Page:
One million in Brazil's streets protesting against government
Brazil's cabinet is meeting in emergency session today as about one million Brazilains took to the streets to protest against everything from hikes in public transportation fees to the $26 billion the government is spending on two major sporting events.
Undeterred by the reversal of transport fare hikes that sparked the protests, and promises of better public services, demonstrators marched around two international soccer matches and in locales as diverse as the Amazon capital of Manaus and the prosperous southern city of Florianopolis.
While the protests remained mostly peaceful, the growing number of participants led to occasional outbursts of violence and vandalism in some cities. In central Rio de Janeiro, where 300,000 people marched, police afterwards chased looters and dispersed people crowding into surrounding areas.
"Twenty cents was just the start," read signs held by many converging along the Avenida Paulista, the broad avenue in central São Paulo, referring to the bus fare reductions. Police there said 110,000 people lined the avenue.
In the capital, Brasilia, tens of thousands of protesters marched around the landmark modernist buildings that house Congress and the Supreme Court and briefly set fire to the outside of the Foreign Ministry. Police said about 80 of the protesters, some with homemade explosives, made it into the ministry building before they were repelled.
In Ribeirão Preto, near São Paulo, a 20-year-old demonstrator died after a driver plowed a jeep into a crowd. Brazilian media reported hundreds of minor injuries across the country, including a Rio television reporter who recounted being hit by a rubber bullet fired by police.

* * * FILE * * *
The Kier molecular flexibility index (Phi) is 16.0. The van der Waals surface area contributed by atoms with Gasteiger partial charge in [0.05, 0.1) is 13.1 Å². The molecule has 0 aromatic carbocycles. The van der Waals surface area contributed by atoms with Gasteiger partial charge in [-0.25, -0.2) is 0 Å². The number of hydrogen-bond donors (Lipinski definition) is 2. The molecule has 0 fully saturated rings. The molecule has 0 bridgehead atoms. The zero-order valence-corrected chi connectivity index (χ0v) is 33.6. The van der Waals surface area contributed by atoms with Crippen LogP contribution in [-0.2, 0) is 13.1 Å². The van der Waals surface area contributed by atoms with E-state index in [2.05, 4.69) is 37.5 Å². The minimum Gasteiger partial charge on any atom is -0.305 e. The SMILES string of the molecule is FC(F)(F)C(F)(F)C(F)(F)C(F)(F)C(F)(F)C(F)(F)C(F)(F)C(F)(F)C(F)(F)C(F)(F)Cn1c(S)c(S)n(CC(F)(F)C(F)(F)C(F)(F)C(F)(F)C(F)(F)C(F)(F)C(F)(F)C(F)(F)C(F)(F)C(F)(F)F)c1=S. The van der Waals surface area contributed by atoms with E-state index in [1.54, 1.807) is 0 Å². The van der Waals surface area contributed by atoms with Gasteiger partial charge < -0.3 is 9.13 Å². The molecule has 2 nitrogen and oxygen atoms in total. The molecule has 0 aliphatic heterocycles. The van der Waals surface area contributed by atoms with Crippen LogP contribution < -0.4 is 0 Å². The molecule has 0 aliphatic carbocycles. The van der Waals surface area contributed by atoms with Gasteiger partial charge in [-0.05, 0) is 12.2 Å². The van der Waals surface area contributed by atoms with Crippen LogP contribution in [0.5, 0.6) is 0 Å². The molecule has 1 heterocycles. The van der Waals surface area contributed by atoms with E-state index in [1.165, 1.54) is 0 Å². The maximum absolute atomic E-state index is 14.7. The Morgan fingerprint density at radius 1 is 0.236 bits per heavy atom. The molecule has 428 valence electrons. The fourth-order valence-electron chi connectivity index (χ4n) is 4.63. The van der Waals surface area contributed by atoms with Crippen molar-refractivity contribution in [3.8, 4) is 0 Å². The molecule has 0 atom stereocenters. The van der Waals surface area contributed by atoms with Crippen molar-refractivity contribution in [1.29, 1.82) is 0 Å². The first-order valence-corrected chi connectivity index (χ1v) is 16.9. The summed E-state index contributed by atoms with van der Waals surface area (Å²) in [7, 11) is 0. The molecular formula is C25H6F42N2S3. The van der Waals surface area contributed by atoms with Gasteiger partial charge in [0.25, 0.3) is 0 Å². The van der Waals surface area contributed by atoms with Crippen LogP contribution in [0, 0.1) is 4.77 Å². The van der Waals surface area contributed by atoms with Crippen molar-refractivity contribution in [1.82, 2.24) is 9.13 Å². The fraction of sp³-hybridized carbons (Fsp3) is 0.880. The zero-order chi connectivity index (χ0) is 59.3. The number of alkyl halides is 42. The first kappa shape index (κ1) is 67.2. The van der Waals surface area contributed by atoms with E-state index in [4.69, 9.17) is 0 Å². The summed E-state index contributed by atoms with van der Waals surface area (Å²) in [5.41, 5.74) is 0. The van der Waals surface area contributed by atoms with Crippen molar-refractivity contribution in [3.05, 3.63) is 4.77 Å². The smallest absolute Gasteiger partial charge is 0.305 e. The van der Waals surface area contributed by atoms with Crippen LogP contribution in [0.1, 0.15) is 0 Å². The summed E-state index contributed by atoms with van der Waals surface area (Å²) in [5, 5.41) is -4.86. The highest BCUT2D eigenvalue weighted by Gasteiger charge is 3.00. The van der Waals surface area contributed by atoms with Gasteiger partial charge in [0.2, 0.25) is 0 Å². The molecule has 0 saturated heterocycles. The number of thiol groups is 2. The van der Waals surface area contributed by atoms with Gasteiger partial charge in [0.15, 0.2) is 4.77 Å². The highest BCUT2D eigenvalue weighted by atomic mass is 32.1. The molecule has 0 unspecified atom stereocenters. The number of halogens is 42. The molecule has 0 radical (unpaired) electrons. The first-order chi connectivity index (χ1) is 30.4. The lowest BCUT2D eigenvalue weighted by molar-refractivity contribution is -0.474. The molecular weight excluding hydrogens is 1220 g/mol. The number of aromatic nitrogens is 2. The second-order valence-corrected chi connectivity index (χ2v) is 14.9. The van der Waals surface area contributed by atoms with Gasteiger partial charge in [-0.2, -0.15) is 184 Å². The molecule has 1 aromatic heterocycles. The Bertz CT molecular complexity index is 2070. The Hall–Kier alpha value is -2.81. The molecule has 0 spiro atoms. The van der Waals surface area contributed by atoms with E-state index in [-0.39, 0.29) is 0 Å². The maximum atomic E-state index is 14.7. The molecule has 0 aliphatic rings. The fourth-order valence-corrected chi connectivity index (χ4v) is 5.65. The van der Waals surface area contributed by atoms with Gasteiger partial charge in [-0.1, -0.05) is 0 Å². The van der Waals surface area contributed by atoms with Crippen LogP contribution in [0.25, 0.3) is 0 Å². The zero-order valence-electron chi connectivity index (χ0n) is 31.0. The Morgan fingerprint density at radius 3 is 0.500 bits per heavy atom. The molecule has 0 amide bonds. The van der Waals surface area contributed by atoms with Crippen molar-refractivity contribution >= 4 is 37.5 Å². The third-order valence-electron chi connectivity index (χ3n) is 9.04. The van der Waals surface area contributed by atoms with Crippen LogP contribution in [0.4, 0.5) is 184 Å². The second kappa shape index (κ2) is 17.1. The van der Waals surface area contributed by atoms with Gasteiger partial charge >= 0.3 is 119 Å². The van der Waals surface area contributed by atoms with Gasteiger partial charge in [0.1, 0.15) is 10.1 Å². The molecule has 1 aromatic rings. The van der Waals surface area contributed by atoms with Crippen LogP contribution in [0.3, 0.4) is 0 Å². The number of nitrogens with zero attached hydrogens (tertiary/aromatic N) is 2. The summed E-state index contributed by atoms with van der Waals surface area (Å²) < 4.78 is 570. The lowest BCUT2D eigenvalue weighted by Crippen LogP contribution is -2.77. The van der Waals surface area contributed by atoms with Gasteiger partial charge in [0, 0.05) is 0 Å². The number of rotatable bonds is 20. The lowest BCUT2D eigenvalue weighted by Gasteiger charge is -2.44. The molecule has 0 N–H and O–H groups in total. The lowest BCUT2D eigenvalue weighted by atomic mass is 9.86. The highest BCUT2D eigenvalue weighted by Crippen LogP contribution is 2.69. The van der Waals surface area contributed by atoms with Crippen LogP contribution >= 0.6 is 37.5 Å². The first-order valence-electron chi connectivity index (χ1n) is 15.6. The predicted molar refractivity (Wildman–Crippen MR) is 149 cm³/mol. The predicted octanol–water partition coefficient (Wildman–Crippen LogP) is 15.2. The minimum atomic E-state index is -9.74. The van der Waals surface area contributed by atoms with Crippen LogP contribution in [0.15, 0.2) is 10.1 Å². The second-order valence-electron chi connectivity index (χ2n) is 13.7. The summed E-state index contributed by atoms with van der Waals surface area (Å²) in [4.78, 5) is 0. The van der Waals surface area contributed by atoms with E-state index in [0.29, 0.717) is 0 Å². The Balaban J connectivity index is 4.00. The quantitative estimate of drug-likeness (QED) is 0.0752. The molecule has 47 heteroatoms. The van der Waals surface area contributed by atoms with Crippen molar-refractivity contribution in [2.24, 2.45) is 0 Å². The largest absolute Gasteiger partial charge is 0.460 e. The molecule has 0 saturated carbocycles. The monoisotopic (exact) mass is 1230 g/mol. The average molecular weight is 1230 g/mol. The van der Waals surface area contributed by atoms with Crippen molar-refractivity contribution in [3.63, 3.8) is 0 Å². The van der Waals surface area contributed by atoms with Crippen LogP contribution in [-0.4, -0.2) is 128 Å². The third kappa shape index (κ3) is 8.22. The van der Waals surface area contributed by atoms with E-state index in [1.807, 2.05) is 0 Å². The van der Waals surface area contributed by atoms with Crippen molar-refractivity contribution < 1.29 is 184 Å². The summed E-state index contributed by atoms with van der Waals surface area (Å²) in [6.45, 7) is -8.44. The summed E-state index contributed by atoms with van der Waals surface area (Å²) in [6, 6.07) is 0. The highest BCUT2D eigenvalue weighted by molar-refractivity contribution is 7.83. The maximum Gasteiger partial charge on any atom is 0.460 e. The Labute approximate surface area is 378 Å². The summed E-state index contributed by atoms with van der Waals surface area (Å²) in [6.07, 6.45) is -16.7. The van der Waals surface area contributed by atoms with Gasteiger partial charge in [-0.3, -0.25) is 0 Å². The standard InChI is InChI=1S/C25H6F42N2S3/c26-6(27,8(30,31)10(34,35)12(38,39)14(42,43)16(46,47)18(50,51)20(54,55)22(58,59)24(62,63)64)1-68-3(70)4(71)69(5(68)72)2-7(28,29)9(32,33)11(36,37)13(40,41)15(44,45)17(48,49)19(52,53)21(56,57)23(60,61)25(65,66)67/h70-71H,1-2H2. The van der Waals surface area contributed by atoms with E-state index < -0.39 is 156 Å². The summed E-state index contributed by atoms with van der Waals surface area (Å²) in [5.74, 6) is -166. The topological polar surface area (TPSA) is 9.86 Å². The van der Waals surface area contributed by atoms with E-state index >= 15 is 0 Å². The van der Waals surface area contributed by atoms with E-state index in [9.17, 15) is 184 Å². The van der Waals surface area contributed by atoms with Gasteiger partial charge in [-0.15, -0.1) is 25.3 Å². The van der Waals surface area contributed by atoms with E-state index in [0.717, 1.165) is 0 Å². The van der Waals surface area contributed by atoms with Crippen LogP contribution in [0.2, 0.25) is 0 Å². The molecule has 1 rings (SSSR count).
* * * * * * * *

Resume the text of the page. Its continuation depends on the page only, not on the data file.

The swelling tide of protests prompted President Dilma Rousseff to cancel a trip next week to Japan, her office said. The president, whose administration was caught off-guard by the rapid growth of the demonstrations, also planned an emergency meeting for Friday, a government source said.
The targets of the protests, now in their second week, have broadened to include high taxes, inflation, corruption and poor public services ranging from hospitals and schools to roads and police forces.
With an international soccer tournament as a backdrop, demonstrators are also denouncing the more than $26 billion of public money that will be spent on the 2014 World Cup and 2016 Olympics, two events meant to showcase a modern, developed Brazil.
"This is fair play," read a banner among the hordes in Brasilia, a twist on the slogan used to promote sportsmanship by FIFA, world soccer's governing body.
Brazil has a fast growing economy that is leaving a lot of people behind due to crony capitalism and corruption. The tax increases and hikes in fees are killing the Middle Class, with inflation already eating away at their lifestyle. Protests appear to be about the only way they have of letting the government know how unhappy they are.
Expect the demonstrations to get bigger, and perhaps more violent as fringe groups attempt to use the protests for their own purposes.